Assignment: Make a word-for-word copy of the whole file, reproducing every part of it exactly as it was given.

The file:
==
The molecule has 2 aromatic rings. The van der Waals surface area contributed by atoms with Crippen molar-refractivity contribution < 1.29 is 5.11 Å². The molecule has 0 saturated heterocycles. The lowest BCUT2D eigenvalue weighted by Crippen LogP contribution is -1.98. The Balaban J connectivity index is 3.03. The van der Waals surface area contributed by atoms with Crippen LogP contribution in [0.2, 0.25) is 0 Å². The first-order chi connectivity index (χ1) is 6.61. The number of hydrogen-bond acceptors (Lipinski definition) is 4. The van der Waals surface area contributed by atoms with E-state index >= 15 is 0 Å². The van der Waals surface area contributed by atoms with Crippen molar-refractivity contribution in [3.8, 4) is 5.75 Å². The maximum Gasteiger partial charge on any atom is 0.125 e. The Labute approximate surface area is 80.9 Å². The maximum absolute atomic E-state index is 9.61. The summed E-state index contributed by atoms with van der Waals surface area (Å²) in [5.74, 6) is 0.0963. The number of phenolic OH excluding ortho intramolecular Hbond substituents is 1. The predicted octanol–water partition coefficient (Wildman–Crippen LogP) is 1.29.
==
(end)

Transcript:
The molecule has 2 aromatic rings. The van der Waals surface area contributed by atoms with Crippen molar-refractivity contribution < 1.29 is 5.11 Å². The molecule has 0 saturated heterocycles. The lowest BCUT2D eigenvalue weighted by Crippen LogP contribution is -1.98. The Balaban J connectivity index is 3.03. The van der Waals surface area contributed by atoms with Crippen LogP contribution in [0.2, 0.25) is 0 Å². The first-order chi connectivity index (χ1) is 6.61. The number of hydrogen-bond acceptors (Lipinski definition) is 4. The van der Waals surface area contributed by atoms with E-state index >= 15 is 0 Å². The van der Waals surface area contributed by atoms with Crippen molar-refractivity contribution in [3.8, 4) is 5.75 Å². The maximum Gasteiger partial charge on any atom is 0.125 e. The Labute approximate surface area is 80.9 Å². The maximum absolute atomic E-state index is 9.61. The summed E-state index contributed by atoms with van der Waals surface area (Å²) in [5.74, 6) is 0.0963. The number of phenolic OH excluding ortho intramolecular Hbond substituents is 1. The predicted octanol–water partition coefficient (Wildman–Crippen LogP) is 1.29.